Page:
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(I. Geoffroy, 1831)
|Stump-tailed macaque range|
(blue — native, red — introduced, orange — possibly extinct)
The stump-tailed macaque (Macaca arctoides), also called the bear macaque, is a species of macaque found in South Asia. In India, it is found in south of the Brahmaputra River, in the northeastern part of the country. Its range in India extends from Assam and Meghalaya to eastern Arunachal Pradesh, Nagaland, Manipur, Mizoram and Tripura.
The stump-tailed macaque has long, thick, dark brown fur covering its body, but its face and its short tail, which measures between 32 and 69mm, are hairless. Infants are born white and darken as they mature. As they age, their bright pink or red faces darken to brown or nearly black and lose most of their hair. Males are larger than females, measuring 51.7–65 cm long and weighing 9.7-10.2 kg, while females measure 48.5-58.5 cm and weigh 7.5-9.1 kg. Males' canine teeth, which are important for establishing dominance within social groups, are more elongated than those of the females. Like all macaques, this species has cheek pouches to store food for short periods of time.
This Old World monkey travels quadrupedally, usually on the ground, as it is not very agile in trees. It is generally found in subtropical and tropical broadleaf evergreen forests, in different elevations depending on the amount of rainfall in the area. It depends on rainforests for food and shelter, and is not found in dry forests except where it ranges in the Himalayan region of India, only spending time in secondary forests if it is bordering primary tropical forests. With its thick fur, the stump-tailed macaque can live in cold climates, up to 4,000 meters. It is distributed from northeastern India and southern China into the northwest tip of West Malaysia on the Malay Peninsula. It is also found in Burma, Thailand, Vietnam, and far eastern Bangladesh.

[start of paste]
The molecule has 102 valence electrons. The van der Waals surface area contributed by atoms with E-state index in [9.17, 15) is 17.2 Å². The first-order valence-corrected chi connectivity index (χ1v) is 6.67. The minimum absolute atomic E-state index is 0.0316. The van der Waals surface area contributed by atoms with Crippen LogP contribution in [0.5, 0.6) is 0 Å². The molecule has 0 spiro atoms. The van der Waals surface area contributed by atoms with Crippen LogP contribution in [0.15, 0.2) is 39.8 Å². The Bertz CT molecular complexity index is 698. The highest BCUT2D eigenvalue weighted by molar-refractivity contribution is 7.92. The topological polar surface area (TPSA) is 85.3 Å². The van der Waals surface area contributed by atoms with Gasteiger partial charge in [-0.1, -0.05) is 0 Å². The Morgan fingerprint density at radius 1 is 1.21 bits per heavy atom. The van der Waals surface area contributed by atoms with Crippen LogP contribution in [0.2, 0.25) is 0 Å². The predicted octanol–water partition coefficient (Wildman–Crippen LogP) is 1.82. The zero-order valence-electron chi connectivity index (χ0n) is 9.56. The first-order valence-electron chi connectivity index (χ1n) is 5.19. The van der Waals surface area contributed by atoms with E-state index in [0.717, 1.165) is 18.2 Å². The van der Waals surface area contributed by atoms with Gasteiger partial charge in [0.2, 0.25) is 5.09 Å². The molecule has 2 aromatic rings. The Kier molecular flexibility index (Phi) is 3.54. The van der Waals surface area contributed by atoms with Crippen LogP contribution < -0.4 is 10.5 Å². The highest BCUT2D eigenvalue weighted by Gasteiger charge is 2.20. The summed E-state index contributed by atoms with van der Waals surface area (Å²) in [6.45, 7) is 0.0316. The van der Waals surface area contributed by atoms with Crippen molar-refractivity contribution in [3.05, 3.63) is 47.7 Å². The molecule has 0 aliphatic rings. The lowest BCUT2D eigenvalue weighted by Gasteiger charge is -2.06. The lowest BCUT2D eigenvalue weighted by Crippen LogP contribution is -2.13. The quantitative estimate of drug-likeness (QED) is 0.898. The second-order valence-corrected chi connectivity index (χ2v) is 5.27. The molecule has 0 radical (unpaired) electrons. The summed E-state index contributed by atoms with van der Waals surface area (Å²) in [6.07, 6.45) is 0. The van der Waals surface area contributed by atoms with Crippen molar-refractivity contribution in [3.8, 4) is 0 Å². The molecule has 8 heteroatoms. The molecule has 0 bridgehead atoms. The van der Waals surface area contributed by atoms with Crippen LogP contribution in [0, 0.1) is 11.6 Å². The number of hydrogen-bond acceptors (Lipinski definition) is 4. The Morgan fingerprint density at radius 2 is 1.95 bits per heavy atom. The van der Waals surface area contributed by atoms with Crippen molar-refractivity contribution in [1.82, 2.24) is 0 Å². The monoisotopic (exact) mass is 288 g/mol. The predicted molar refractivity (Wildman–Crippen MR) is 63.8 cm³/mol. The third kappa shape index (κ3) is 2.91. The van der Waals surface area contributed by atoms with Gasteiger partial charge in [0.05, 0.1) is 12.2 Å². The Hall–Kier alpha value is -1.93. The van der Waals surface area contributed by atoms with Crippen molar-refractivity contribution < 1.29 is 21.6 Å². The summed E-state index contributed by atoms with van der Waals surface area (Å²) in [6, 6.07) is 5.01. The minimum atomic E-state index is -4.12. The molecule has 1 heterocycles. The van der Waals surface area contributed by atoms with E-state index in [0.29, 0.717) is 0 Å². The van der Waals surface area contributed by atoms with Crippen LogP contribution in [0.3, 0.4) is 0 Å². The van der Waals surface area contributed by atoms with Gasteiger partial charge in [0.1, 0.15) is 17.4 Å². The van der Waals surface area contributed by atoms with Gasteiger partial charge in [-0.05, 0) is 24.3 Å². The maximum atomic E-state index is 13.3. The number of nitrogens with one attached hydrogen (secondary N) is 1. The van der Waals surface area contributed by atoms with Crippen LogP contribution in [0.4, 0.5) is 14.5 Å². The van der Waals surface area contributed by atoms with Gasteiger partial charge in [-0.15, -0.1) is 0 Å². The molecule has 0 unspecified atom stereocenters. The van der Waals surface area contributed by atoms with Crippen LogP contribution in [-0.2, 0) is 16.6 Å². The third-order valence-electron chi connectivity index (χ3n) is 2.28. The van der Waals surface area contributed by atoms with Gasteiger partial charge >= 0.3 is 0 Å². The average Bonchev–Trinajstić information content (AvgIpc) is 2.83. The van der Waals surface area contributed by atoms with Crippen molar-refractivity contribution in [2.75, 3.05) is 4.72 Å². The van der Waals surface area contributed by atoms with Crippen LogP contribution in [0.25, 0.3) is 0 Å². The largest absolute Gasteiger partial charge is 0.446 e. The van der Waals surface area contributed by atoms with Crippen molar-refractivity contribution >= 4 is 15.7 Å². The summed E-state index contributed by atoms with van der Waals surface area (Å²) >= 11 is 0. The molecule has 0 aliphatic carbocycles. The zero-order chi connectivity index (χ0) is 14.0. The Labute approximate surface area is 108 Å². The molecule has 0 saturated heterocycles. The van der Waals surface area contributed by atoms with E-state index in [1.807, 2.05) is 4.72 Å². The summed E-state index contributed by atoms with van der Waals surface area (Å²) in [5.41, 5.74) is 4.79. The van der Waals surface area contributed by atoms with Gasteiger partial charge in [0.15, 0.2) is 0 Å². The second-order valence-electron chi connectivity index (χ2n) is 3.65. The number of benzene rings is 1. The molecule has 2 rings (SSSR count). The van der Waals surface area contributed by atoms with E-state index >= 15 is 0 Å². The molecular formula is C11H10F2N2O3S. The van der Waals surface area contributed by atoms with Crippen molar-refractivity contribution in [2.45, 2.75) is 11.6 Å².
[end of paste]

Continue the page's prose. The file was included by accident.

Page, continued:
A study population was introduced to Tanaxpillo, an uninhabited island in Lake Catemaco, Veracruz, Mexico in 1974, where it ranges in seminatural conditions. Most information on the species comes from the introduced population on Tanaxpillo and other captive settings, as few long-term studies have been conducted on the stump-tailed macaque in the wild.
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